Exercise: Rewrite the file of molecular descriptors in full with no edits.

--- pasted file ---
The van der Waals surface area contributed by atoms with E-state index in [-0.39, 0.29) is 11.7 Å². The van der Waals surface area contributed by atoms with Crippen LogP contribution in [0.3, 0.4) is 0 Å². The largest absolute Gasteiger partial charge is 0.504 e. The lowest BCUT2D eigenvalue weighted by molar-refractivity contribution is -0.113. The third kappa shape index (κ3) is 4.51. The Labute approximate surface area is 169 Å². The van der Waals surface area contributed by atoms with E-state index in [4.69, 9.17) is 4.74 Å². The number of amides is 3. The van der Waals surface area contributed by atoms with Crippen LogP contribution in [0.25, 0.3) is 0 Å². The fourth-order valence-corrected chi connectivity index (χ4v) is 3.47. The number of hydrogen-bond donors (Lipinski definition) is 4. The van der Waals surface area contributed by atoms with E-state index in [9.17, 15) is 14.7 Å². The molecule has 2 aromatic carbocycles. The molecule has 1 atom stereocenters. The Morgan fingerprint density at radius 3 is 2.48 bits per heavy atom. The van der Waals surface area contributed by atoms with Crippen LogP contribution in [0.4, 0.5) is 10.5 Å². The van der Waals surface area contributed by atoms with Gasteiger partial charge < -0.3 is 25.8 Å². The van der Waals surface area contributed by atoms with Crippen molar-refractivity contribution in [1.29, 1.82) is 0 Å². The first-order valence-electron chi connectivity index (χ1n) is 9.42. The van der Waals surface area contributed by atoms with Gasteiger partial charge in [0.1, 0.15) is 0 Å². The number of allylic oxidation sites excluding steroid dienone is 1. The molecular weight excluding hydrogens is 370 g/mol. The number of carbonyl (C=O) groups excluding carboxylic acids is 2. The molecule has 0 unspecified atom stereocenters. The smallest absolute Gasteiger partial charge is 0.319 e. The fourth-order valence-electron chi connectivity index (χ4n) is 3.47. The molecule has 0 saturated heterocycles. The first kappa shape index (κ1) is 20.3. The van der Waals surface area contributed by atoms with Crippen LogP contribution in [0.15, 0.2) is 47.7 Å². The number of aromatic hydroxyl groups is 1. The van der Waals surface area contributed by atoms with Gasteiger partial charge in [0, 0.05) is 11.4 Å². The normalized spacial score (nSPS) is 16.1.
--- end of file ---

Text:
The van der Waals surface area contributed by atoms with E-state index in [-0.39, 0.29) is 11.7 Å². The van der Waals surface area contributed by atoms with Crippen LogP contribution in [0.3, 0.4) is 0 Å². The largest absolute Gasteiger partial charge is 0.504 e. The lowest BCUT2D eigenvalue weighted by molar-refractivity contribution is -0.113. The third kappa shape index (κ3) is 4.51. The Labute approximate surface area is 169 Å². The van der Waals surface area contributed by atoms with E-state index in [4.69, 9.17) is 4.74 Å². The number of amides is 3. The van der Waals surface area contributed by atoms with Crippen LogP contribution in [0.25, 0.3) is 0 Å². The fourth-order valence-corrected chi connectivity index (χ4v) is 3.47. The number of hydrogen-bond donors (Lipinski definition) is 4. The van der Waals surface area contributed by atoms with E-state index in [9.17, 15) is 14.7 Å². The molecule has 2 aromatic carbocycles. The molecule has 1 atom stereocenters. The Morgan fingerprint density at radius 3 is 2.48 bits per heavy atom. The van der Waals surface area contributed by atoms with Crippen LogP contribution in [0.4, 0.5) is 10.5 Å². The van der Waals surface area contributed by atoms with Gasteiger partial charge < -0.3 is 25.8 Å². The van der Waals surface area contributed by atoms with Crippen molar-refractivity contribution in [1.29, 1.82) is 0 Å². The first-order valence-electron chi connectivity index (χ1n) is 9.42. The van der Waals surface area contributed by atoms with Gasteiger partial charge in [0.1, 0.15) is 0 Å². The number of allylic oxidation sites excluding steroid dienone is 1. The molecular weight excluding hydrogens is 370 g/mol. The number of carbonyl (C=O) groups excluding carboxylic acids is 2. The molecule has 0 unspecified atom stereocenters. The smallest absolute Gasteiger partial charge is 0.319 e. The fourth-order valence-electron chi connectivity index (χ4n) is 3.47. The molecule has 0 saturated heterocycles. The first kappa shape index (κ1) is 20.3. The van der Waals surface area contributed by atoms with Crippen LogP contribution in [0.15, 0.2) is 47.7 Å². The number of aromatic hydroxyl groups is 1. The van der Waals surface area contributed by atoms with Gasteiger partial charge in [0, 0.05) is 11.4 Å². The normalized spacial score (nSPS) is 16.1.